Today, to raise money for The New York Immigrant Fund’s Let My People Go campaign, I offered to write at least 200 words for whoever gave at least 18 dollars, on the topic of their choice. The offer is still standing, and I’m still writing, but here is the first piece I wrote, on the topic of “Someone who taught you something important about Peace”
So many men have taught me about war. When asked for stories of his time in the Second World War in the US Marine Corps, my grandfather used to shrug his shoulders and say, “Ever seen a 10 X 4 truck? Stack that about your height high with bodies. That’s war.” My father was a Civil War buff, he’d take us to the battlefields on family vacations; Gettysburg, Fredericksburg, Antietam. He’d point out at the rolling hills of the United States and comment on advantageous positioning of guns and cannon, flanks of ghostly Yanks and Rebs. Then there were my actual teachers, of course, and the politicians on tv, and my neighbors who hung flags up, and the movies.
Mostly what I’ve learned is there is nothing so self-effacing as a war. “Oh, I think I’m more of a police action, don’t you?” “I’m a national security policy, that’s all.” “I’m protecting our interests overseas, not a war as such.” “Just a brief rebellion about to be put down.” And then suddenly they’re “conflicts.” The developing conflict in the Balkans. The ongoing conflict in the Middle East. The eternal conflict between Good and Evil, and don’t get caught on the wrong side of THAT line.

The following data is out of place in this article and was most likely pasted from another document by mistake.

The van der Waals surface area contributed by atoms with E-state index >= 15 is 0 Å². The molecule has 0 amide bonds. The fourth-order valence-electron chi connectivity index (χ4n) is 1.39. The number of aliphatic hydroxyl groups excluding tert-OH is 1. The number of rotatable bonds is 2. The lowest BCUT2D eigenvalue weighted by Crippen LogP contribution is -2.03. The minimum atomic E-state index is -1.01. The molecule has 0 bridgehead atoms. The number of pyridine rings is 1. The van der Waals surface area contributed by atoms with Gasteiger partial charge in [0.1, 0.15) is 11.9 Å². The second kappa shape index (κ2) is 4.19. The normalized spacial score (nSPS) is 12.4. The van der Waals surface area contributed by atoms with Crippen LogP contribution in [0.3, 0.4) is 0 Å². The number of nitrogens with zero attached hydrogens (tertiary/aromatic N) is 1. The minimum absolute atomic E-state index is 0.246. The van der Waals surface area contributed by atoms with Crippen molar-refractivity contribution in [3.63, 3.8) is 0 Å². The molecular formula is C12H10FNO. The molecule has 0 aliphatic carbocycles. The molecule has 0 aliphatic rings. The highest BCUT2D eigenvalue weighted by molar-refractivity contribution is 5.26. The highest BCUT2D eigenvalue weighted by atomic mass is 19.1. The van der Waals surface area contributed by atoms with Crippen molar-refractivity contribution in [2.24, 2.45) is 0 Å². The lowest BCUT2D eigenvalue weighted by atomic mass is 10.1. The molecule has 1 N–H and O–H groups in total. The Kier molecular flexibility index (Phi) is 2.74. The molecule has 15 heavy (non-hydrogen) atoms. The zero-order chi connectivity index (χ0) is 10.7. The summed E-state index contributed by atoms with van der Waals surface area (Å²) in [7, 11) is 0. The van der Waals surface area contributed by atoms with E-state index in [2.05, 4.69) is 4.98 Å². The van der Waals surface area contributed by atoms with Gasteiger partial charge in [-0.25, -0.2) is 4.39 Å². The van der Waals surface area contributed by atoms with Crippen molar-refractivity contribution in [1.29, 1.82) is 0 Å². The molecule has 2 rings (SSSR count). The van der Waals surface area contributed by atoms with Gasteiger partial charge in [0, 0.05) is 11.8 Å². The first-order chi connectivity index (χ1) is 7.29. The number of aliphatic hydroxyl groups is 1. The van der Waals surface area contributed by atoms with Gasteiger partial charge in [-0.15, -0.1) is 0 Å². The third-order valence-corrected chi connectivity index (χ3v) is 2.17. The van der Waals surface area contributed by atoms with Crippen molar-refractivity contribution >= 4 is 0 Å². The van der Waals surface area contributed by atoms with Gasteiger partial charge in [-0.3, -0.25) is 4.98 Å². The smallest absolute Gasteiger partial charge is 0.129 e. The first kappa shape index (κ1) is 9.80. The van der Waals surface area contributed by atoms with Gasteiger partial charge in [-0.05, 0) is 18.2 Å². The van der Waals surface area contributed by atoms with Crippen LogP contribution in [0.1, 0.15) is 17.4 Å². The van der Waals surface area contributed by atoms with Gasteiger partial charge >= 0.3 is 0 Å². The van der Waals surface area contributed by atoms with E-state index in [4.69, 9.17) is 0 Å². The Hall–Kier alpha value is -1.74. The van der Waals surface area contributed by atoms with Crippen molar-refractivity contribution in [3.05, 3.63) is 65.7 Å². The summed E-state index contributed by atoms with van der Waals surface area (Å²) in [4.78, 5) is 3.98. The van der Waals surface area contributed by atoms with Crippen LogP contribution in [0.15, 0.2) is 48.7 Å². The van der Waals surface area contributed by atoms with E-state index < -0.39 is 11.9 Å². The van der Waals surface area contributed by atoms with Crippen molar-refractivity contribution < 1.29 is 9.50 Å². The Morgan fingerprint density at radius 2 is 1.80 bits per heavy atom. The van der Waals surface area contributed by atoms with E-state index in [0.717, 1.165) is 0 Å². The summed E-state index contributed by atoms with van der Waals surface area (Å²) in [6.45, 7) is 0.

It is much harder to discern who has taught me about Peace. Peace in what sense? What peace have I known, here at the end and beginning of two disastrous centuries? But the truth is, I’ve seen very little of war, like most Americans my age and class. Our wars are cowards, they hide from us overseas, where they bully and demean others. So I am a curiosity of the ages, come see the boy who knows not war and knows not peace.
All the same, I’ll share a memory with you. I used to study Latin. My sister gave me the bug for it, she took it so she could improve her already robust vocabulary and I took it to be like her. By high school I was studying under Mr. M, a sad-eyed, Catholic educated man who had never moved away from our hometown. Mr. M was a classic depressive, with a defeated posture and a low, hushed voice, but all the same, something about him always reminded me of Bruce Springsteen. Perhaps the air of humbled Americana that oozed off him once I discovered he’d been a boy scout and still collected baseball cards. He seemed to hate Latin, pity us, his hormonal students, and to generally be going through the motions until his pension was good enough to retire. He always seemed bemused that I cared about the subject he taught, just as my sister had.
One day, a student brought a guitar to class. Mr. M asked to see it. As soon as it was in his hands, a remarkable but quiet transformation took place. Mr. M folded around the guitar, lovingly. He sat on the edge of his desk and began to play. We got no declining or conjugating done that day. The guitar never left his hands. Occasionally he’d softly sing into the increasing roar of us having our teenaged conversations. He was happy to just hold a guitar, stealing time from the city school district. He was happy, and at peace.